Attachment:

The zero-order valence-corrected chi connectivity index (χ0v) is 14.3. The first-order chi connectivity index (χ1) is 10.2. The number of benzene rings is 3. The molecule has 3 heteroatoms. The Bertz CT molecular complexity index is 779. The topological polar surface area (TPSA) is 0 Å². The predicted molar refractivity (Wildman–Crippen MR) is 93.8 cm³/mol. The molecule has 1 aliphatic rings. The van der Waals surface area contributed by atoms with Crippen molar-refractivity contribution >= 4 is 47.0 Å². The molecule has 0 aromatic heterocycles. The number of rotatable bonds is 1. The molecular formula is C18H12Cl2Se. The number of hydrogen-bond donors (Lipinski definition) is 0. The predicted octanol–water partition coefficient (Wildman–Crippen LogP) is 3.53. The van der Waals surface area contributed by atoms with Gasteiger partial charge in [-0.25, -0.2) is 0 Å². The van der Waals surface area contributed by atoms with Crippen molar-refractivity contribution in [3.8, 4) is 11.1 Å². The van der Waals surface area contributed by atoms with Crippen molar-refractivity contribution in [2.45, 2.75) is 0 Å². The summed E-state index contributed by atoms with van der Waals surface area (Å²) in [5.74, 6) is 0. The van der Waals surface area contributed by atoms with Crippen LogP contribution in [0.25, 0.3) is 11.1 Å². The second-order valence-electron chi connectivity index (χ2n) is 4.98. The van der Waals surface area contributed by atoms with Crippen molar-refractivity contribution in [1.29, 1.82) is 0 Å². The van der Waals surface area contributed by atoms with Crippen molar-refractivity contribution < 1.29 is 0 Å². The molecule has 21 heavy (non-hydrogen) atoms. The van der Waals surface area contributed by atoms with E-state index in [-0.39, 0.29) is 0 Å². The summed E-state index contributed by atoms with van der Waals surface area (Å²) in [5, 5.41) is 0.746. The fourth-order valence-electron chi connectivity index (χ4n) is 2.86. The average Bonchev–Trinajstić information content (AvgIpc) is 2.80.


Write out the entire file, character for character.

The zero-order valence-corrected chi connectivity index (χ0v) is 14.3. The first-order chi connectivity index (χ1) is 10.2. The number of benzene rings is 3. The molecule has 3 heteroatoms. The Bertz CT molecular complexity index is 779. The topological polar surface area (TPSA) is 0 Å². The predicted molar refractivity (Wildman–Crippen MR) is 93.8 cm³/mol. The molecule has 1 aliphatic rings. The van der Waals surface area contributed by atoms with Crippen molar-refractivity contribution >= 4 is 47.0 Å². The molecule has 0 aromatic heterocycles. The number of rotatable bonds is 1. The molecular formula is C18H12Cl2Se. The number of hydrogen-bond donors (Lipinski definition) is 0. The predicted octanol–water partition coefficient (Wildman–Crippen LogP) is 3.53. The van der Waals surface area contributed by atoms with Gasteiger partial charge in [-0.25, -0.2) is 0 Å². The van der Waals surface area contributed by atoms with Crippen molar-refractivity contribution in [3.8, 4) is 11.1 Å². The van der Waals surface area contributed by atoms with Crippen molar-refractivity contribution in [2.45, 2.75) is 0 Å². The summed E-state index contributed by atoms with van der Waals surface area (Å²) in [5.74, 6) is 0. The van der Waals surface area contributed by atoms with Crippen LogP contribution in [0.25, 0.3) is 11.1 Å². The second-order valence-electron chi connectivity index (χ2n) is 4.98. The van der Waals surface area contributed by atoms with Crippen molar-refractivity contribution in [1.29, 1.82) is 0 Å². The van der Waals surface area contributed by atoms with Crippen molar-refractivity contribution < 1.29 is 0 Å². The molecule has 21 heavy (non-hydrogen) atoms. The van der Waals surface area contributed by atoms with E-state index in [-0.39, 0.29) is 0 Å². The summed E-state index contributed by atoms with van der Waals surface area (Å²) in [5, 5.41) is 0.746. The fourth-order valence-electron chi connectivity index (χ4n) is 2.86. The average Bonchev–Trinajstić information content (AvgIpc) is 2.80.